Twitch acquista l’agenzia GoodGameWhatsApp
L’importante sito di streaming Twitch, precedentemente acquistato da Amazon per circa 1 miliardo di Dollari, diventa a sua volta proprietario dell’agenzia GoodGame.
La GoodGame Agency è nota per essere la società che gestisce due importanti team internazionali: Evil Geniuses (attivo ultimamente e durante la Blizzcon su Heroes of the Storm) ed Alliance (team impegnato, tra gli altri, su League of Legends e Dota 2).
GoodGame, come dice il suo Ceo Alex Garfield nella sua “lettera per la community”, era ed è attiva non solo nell’organizzazione dei suoi due teams di punta ma anche nell’organizzazione dei tornei, nella promozione di vari talk show su Twitch e nel concreto aiuto nello sviluppo del mondo E-Sport negli ultimi 10 anni.
Sempre secondo Alex Garfield, questa acquisizione non muterà gli interessi ed il Business della GoodGame ma, anzi, ne gioverà sicuramente il lavoro.
Un nuovo piccolo passo in avanti da parte dell’E-sport (e dei suoi diretti interessati) verso il grande mondo dell’economia internazionale è stato quindi portato a termine con questo ulteriore, ed evidente, avvicinamento di Amazon verso una fetta di mercato che, fino a pochi anni fa, era bollata come poco importante o comunque minoritaria (ovviamente non stiamo parlando dei videogiochi in senso generale ma della competitività vissuta in senso sportivo da parte dei giocatori che li utilizzano).
Questa la lettera che il Ceo scrive alla sua community, promettendo che, pur non essendo ancora sicuro di ciò che sta facendo e di ciò che farà, il futuro della GoodGame e dell’E-sport sarà sicuramente positivo!
I was never much of a team sports kid. I grew up in Philadelphia (where it’s culturally impossible to not passionately support your local sports teams), but when it came to actually competing, team sports weren’t my thing. I was a math, science, and music kind of kid, which meant that aside from always being the first to finish my times tables – which is true, by the way – I had to fulfill my competitive drive as a spectator. And those of you who are familiar with American sports know that investing yourself in the success of Philadelphia sports teams hasn’t paid off much over the past twenty-five years (apologies to the ‘08 Phillies).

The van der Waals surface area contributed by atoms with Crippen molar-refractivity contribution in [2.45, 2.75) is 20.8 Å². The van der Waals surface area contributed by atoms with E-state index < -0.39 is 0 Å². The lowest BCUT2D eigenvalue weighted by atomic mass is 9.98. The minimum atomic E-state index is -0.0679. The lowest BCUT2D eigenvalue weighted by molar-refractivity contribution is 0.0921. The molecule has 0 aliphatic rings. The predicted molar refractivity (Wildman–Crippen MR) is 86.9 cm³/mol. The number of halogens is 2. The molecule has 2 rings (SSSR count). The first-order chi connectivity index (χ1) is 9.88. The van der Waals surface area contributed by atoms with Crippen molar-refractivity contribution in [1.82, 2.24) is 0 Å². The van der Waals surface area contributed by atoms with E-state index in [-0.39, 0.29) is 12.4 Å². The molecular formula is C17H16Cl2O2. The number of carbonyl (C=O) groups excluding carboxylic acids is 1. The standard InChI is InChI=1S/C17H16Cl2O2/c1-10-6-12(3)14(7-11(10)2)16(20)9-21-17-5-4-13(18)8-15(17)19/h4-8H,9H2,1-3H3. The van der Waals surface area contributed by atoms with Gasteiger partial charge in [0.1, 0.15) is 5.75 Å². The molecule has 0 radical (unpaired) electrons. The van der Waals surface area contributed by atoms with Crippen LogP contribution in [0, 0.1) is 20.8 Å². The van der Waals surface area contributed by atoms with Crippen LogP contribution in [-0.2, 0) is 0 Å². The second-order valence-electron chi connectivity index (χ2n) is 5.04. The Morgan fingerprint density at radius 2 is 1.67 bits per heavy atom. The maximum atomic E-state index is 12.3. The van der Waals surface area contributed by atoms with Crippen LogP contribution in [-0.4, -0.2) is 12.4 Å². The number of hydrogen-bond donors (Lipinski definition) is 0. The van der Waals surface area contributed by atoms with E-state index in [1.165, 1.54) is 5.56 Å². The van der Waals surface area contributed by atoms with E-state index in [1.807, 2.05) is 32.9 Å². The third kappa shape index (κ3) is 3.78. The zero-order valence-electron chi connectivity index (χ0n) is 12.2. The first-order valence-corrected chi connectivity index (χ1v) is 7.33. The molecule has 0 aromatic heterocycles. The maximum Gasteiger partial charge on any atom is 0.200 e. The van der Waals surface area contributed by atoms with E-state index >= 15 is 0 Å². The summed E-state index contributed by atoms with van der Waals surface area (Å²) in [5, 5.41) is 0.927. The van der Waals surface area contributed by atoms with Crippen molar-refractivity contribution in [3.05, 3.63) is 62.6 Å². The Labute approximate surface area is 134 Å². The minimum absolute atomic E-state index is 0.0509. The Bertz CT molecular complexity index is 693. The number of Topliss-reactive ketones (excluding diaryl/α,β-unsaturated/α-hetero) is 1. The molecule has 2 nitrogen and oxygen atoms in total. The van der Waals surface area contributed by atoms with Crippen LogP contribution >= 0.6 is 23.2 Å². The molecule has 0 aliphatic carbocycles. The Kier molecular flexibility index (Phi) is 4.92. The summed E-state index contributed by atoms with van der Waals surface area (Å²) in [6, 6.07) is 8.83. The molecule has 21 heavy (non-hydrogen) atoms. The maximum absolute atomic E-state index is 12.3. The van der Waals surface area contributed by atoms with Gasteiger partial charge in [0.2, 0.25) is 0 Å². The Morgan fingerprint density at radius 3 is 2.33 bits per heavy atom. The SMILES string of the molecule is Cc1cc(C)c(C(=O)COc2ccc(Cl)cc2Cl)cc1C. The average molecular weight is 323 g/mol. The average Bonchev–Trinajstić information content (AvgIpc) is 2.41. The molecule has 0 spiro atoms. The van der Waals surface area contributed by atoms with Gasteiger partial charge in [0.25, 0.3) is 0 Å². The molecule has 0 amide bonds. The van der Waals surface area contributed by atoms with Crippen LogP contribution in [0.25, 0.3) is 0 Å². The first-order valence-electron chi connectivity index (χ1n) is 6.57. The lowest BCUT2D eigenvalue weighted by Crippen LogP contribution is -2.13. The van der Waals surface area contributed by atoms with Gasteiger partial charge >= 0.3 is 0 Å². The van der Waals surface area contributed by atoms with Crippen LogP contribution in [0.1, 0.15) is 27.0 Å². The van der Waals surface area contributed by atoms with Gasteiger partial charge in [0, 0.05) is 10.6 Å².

In the summer of 2002, I went to a LAN in the basement of my friend’s house. My rig was running a Pentium IV, and my monitor weighed approximately one thousand pounds. One of the guys at the LAN was an avid Counter-Strike player, so we all decided to try it out. I went 0-13 in my first game, and to say the least, I did not have fun. Guns with impossible-to-control hit patterns that become even more inaccurate if you’re moving in the slightest? I think my initial feedback was something along the lines of, “This game is dumb.”
Naturally, from that point on, I didn’t touch another game aside from Counter-Strike for about five years. I joined a team, played in amateur leagues and tournaments, and followed the professional scene closely. I bought a Steelpad S&S (SK Edition), and lost my mind when Sean “Bullseye” Morgan single-handedly brought 3D back from the brink of defeat in overtime against 4Kings. I didn’t realize it at the time, but Counter-Strike actually played an important role in my life: it put me in touch with a competitive drive that I didn’t even know I had. It gave that part of me a voice. My Counter-Strike team was so much a part of my high school life that my mom suggested I write my college essay about it. I didn’t – I told her that I couldn’t imagine any credible college understanding, let alone respecting, the value of esports. Now, universities offer esports scholarships and that same school I was afraid to tell about my hobby wrote an article about it in the college magazine. How far we’ve come.
While I originally picked up Counter-Strike in 2002, I didn’t actually have a role in the esports scene until 2004, when I volunteered to do coverage for a Canadian team called Evil Geniuses. They weren’t the best team in the world (or even in North America, where they were in the top four), but they were my favorite team, by far. They were all close friends, and to me they were the shining example of everything that was great about esports: being friends and having fun while still taking competition seriously. I wrote a couple of articles for them, but it wasn’t long before the players were faced with what was back then an all-too-common problem: their manager had disappeared along with the team’s sponsorship money, and they would have to disband unless new sponsors were found. I offered to help, and the players agreed to stay together if the support was there. It was, and we made it to CPL Summer ’05, where we finished second – the upper bracket finals match between EG.ca and SK.swe is still one of my best esports memories.